But to step away from that and come in from another angle, I want to say that as an art viewer and lover, I, like all of us, have seen many artworks on the subject of surveillance. It’s what we call a “hot topic.” One of my recent favorites has to be the CalArts student who covered a few ceiling tiles in her gallery with a reflective, distortive metal material. It was meant to reference a kind of DIY surveillance that I associate with corner stores and their sometimes low-fi forms of preventing theft. What made that artwork stand out for me was that it conflated, perhaps by accident, the mirrored, privacy-invading surveillance apparatus with something that could be mistaken for a party decoration. It was impossible to tell if this material was insidious or fun, and for several weeks after that show closed, no one noticed the altered tiles enough to take them down. They were not seen as art; and therefore, they were not seen as invasive.

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Rachel Yezbick, It’s Kind of a Scary Feeling 2, 2018. Video projection. 42 minutes, dimensions variable. Courtesy the artist and Garden, Los Angeles.

That being said, I am not the audience that really has a “thing” for art on surveillance. Part of this is because of my position as a white person who passes as a straight white person—the consequences of the surveillance that I’ve experienced have been nearly invisible, as opposed to physically threatening or violent on a daily basis, as they often are for, say, people of color and trans people. I’m also someone easily obsessed with voyeuring, and for that reason, I make an effort to stay away from aparati that allow me to surveil. (I installed a security camera on my gate and became so obsessed with watching it at all hours I had to take it down.) When I look at  Epicurus’ Conundrum, what I see is this weirdly normative but still idiosyncratic relationship between Dale and Rachel. I see a video interspersed with expensive-looking photogrammetry, split-screens, well-timed and composed sound, plus the found footage of tactical training, subsequently falling somewhere between sci-fi, an intro to motion graphics class, and the “ride-along” genre. I suppose my pertinent observation here is that Rachel’s position in the video is never clear—is it a didactic video, warning us of the dangers of photogrammetry and private security? Is it about pathos and uselessness, watching Dale drive up on a suburban lawn to secure the perimeter of a house because of a barking dog? Is it a video about otherness? Is it a subversion of anthropology and documentary?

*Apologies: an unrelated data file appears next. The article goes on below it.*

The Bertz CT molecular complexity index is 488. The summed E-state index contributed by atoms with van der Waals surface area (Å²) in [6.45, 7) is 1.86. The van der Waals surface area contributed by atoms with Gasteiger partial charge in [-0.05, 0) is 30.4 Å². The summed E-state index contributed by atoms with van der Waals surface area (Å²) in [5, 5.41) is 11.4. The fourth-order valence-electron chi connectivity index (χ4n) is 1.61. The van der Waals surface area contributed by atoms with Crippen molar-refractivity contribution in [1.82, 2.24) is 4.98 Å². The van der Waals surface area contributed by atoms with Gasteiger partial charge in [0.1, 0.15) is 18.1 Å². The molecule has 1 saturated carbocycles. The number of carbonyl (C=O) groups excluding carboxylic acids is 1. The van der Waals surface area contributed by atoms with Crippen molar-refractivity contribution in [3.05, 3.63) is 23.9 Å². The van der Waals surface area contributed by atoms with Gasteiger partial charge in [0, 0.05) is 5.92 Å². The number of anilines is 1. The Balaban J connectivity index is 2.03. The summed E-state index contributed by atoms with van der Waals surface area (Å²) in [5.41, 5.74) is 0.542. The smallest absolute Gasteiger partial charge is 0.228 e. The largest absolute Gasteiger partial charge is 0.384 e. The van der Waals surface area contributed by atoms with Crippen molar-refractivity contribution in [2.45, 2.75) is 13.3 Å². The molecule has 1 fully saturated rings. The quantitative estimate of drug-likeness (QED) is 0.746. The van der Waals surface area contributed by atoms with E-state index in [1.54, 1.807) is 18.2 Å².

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Screenshot from Rachel Yezbick’s Epicurus’ Conundrum, 2018. HD video, mirrored TV frame. 42 minutes, 44 x 49 x 8 inches. Courtesy the artist and Garden, Los Angeles.

Not to be funny—and I’ve told Rachel this—but to me, the scene that stands out is when she’s shopping for camouflage pants. She’s in some store, maybe an army-navy or police store, looking through a display of these ridiculous-looking pants. The next scene cuts to Rachel walking around wearing the pants—crisp, clean, black-and-white camouflage, meant to be a kind of “winter” camouflage—but in the context of walking around suburbia in non-winter with a hand-held camera and a guy driving a Hummer, they draw attention to her in an absurd way. She is so not camouflaged in those pants—in fact, she becomes a spectacle. While I can’t really make sense of Epicurus’ Conundrum, and that’s a-okay with me, (there are many fascinating and worthwhile parts—it’s the video as a whole that I speak of), the pants scene is something I can hold onto. She’s a woman; she’s shopping; she’s shopping for pants. I like this moment because it’s human, and moves away from the stylized art vernacular of the rest of the video. I like it because it’s so blatantly about Rachel—but it’s also like that shiny mirrored ceiling tile nobody seemed to notice or care about. Rachel and her camouflage pants occupy an uncomfortable space in which we are unable to tell if they should be taken seriously or not—if she is satirizing Dale’s military-style garb, or if the garb is satirizing her and her position, or if the pants really do represent a form of power or protection. The pants have subtlety, the pants have complexity—they lead us toward humor, fashion, climate, design, capitalism, the military, the state, what it looks like to be female-bodied, some kind of passing or signaling, I could go on—but most importantly, they are the subtle amalgamation of the fallacy of our surveilled, militarized, and privatized world; that safety is another crappy product sold off-the-rack from the aisle of control.